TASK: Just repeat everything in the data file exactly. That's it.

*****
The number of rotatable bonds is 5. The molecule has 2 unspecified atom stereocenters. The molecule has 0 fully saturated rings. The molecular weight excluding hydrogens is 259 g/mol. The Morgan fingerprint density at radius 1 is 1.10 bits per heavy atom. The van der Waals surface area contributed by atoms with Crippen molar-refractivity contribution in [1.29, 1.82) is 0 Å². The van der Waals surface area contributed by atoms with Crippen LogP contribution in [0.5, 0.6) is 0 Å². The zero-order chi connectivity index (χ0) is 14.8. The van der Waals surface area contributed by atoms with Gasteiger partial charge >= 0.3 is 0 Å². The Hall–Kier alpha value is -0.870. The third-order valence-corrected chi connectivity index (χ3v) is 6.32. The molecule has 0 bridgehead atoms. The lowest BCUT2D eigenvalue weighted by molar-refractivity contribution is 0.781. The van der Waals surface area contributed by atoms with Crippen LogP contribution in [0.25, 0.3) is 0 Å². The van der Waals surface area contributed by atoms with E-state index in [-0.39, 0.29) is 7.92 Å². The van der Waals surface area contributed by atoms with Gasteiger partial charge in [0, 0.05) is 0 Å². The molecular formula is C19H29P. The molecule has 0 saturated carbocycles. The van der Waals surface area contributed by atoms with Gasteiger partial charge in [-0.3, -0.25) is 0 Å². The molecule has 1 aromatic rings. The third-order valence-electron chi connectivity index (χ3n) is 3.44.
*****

The number of rotatable bonds is 5. The molecule has 2 unspecified atom stereocenters. The molecule has 0 fully saturated rings. The molecular weight excluding hydrogens is 259 g/mol. The Morgan fingerprint density at radius 1 is 1.10 bits per heavy atom. The van der Waals surface area contributed by atoms with Crippen molar-refractivity contribution in [1.29, 1.82) is 0 Å². The van der Waals surface area contributed by atoms with Crippen LogP contribution in [0.5, 0.6) is 0 Å². The zero-order chi connectivity index (χ0) is 14.8. The van der Waals surface area contributed by atoms with Gasteiger partial charge >= 0.3 is 0 Å². The Hall–Kier alpha value is -0.870. The third-order valence-corrected chi connectivity index (χ3v) is 6.32. The molecule has 0 bridgehead atoms. The lowest BCUT2D eigenvalue weighted by molar-refractivity contribution is 0.781. The van der Waals surface area contributed by atoms with Crippen LogP contribution in [0.25, 0.3) is 0 Å². The van der Waals surface area contributed by atoms with E-state index in [-0.39, 0.29) is 7.92 Å². The van der Waals surface area contributed by atoms with Gasteiger partial charge in [0, 0.05) is 0 Å². The molecular formula is C19H29P. The molecule has 0 saturated carbocycles. The van der Waals surface area contributed by atoms with Gasteiger partial charge in [-0.3, -0.25) is 0 Å². The molecule has 1 aromatic rings. The third-order valence-electron chi connectivity index (χ3n) is 3.44.